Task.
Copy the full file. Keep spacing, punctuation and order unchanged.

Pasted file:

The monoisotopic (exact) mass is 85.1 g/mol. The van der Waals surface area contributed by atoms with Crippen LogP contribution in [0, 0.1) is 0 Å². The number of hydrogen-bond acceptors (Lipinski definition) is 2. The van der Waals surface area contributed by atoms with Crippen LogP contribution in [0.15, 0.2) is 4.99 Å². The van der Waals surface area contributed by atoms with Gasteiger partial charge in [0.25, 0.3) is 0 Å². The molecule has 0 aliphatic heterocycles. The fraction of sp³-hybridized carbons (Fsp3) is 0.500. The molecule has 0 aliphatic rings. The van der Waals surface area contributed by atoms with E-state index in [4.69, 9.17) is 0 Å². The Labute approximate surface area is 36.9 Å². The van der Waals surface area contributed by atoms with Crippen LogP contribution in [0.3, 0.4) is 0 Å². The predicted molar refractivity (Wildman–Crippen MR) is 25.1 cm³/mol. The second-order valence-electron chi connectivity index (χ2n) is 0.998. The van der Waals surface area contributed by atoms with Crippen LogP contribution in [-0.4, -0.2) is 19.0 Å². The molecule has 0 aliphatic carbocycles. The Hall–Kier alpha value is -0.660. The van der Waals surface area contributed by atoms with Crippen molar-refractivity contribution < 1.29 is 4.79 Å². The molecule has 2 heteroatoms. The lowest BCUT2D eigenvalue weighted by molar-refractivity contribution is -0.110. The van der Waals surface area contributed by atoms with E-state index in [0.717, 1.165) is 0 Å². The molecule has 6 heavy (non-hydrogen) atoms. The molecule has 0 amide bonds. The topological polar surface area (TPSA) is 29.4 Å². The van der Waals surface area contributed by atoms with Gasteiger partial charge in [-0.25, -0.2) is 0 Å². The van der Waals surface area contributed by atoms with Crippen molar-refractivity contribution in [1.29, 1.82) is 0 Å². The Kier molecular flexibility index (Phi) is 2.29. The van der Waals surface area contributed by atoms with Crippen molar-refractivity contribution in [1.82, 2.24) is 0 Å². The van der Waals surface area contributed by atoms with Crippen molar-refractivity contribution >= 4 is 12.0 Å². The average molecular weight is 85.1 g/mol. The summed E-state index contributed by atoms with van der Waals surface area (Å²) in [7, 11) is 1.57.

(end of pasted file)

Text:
The monoisotopic (exact) mass is 85.1 g/mol. The van der Waals surface area contributed by atoms with Crippen LogP contribution in [0, 0.1) is 0 Å². The number of hydrogen-bond acceptors (Lipinski definition) is 2. The van der Waals surface area contributed by atoms with Crippen LogP contribution in [0.15, 0.2) is 4.99 Å². The van der Waals surface area contributed by atoms with Gasteiger partial charge in [0.25, 0.3) is 0 Å². The molecule has 0 aliphatic heterocycles. The fraction of sp³-hybridized carbons (Fsp3) is 0.500. The molecule has 0 aliphatic rings. The van der Waals surface area contributed by atoms with E-state index in [4.69, 9.17) is 0 Å². The Labute approximate surface area is 36.9 Å². The van der Waals surface area contributed by atoms with Crippen LogP contribution in [0.3, 0.4) is 0 Å². The predicted molar refractivity (Wildman–Crippen MR) is 25.1 cm³/mol. The second-order valence-electron chi connectivity index (χ2n) is 0.998. The van der Waals surface area contributed by atoms with Crippen LogP contribution in [-0.4, -0.2) is 19.0 Å². The molecule has 0 aliphatic carbocycles. The Hall–Kier alpha value is -0.660. The van der Waals surface area contributed by atoms with Crippen molar-refractivity contribution < 1.29 is 4.79 Å². The molecule has 2 heteroatoms. The lowest BCUT2D eigenvalue weighted by molar-refractivity contribution is -0.110. The van der Waals surface area contributed by atoms with E-state index in [0.717, 1.165) is 0 Å². The molecule has 6 heavy (non-hydrogen) atoms. The molecule has 0 amide bonds. The topological polar surface area (TPSA) is 29.4 Å². The van der Waals surface area contributed by atoms with Gasteiger partial charge in [-0.25, -0.2) is 0 Å². The van der Waals surface area contributed by atoms with Crippen molar-refractivity contribution in [1.29, 1.82) is 0 Å². The Kier molecular flexibility index (Phi) is 2.29. The van der Waals surface area contributed by atoms with Crippen molar-refractivity contribution in [1.82, 2.24) is 0 Å². The van der Waals surface area contributed by atoms with Crippen molar-refractivity contribution >= 4 is 12.0 Å². The average molecular weight is 85.1 g/mol. The summed E-state index contributed by atoms with van der Waals surface area (Å²) in [7, 11) is 1.57.